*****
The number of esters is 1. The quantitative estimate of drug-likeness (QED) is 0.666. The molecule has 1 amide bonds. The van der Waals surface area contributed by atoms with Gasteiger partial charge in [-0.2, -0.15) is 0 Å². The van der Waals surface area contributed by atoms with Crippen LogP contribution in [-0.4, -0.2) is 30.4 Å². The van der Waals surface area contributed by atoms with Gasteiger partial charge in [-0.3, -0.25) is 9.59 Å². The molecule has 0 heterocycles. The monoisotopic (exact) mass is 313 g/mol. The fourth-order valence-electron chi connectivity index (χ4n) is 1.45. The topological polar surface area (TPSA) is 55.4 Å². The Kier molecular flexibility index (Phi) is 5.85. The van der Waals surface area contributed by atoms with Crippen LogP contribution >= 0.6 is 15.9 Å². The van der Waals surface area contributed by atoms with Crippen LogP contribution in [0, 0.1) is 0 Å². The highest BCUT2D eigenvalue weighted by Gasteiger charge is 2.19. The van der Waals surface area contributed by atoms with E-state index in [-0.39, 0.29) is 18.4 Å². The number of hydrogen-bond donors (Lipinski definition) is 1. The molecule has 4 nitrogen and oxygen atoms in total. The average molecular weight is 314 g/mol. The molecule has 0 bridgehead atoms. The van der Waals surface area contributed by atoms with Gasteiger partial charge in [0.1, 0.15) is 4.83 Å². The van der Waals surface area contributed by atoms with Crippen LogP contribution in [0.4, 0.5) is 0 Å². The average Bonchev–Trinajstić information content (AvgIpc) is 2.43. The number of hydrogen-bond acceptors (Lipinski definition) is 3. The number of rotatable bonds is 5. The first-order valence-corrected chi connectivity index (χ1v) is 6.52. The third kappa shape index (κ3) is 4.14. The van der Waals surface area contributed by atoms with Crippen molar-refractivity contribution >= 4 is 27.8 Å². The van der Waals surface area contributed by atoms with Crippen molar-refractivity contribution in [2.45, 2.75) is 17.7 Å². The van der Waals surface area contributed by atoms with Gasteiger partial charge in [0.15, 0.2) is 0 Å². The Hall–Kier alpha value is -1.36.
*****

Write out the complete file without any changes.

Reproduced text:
The number of esters is 1. The quantitative estimate of drug-likeness (QED) is 0.666. The molecule has 1 amide bonds. The van der Waals surface area contributed by atoms with Gasteiger partial charge in [-0.2, -0.15) is 0 Å². The van der Waals surface area contributed by atoms with Crippen LogP contribution in [-0.4, -0.2) is 30.4 Å². The van der Waals surface area contributed by atoms with Gasteiger partial charge in [-0.3, -0.25) is 9.59 Å². The molecule has 0 heterocycles. The monoisotopic (exact) mass is 313 g/mol. The fourth-order valence-electron chi connectivity index (χ4n) is 1.45. The topological polar surface area (TPSA) is 55.4 Å². The Kier molecular flexibility index (Phi) is 5.85. The van der Waals surface area contributed by atoms with Crippen LogP contribution >= 0.6 is 15.9 Å². The van der Waals surface area contributed by atoms with Crippen LogP contribution in [0, 0.1) is 0 Å². The highest BCUT2D eigenvalue weighted by Gasteiger charge is 2.19. The van der Waals surface area contributed by atoms with E-state index in [-0.39, 0.29) is 18.4 Å². The number of hydrogen-bond donors (Lipinski definition) is 1. The molecule has 4 nitrogen and oxygen atoms in total. The average molecular weight is 314 g/mol. The molecule has 0 bridgehead atoms. The van der Waals surface area contributed by atoms with Gasteiger partial charge in [0.1, 0.15) is 4.83 Å². The van der Waals surface area contributed by atoms with Crippen LogP contribution in [0.4, 0.5) is 0 Å². The average Bonchev–Trinajstić information content (AvgIpc) is 2.43. The number of hydrogen-bond acceptors (Lipinski definition) is 3. The number of rotatable bonds is 5. The first-order valence-corrected chi connectivity index (χ1v) is 6.52. The third kappa shape index (κ3) is 4.14. The van der Waals surface area contributed by atoms with Crippen molar-refractivity contribution >= 4 is 27.8 Å². The van der Waals surface area contributed by atoms with Crippen molar-refractivity contribution in [2.45, 2.75) is 17.7 Å². The van der Waals surface area contributed by atoms with Gasteiger partial charge in [0.15, 0.2) is 0 Å². The Hall–Kier alpha value is -1.36.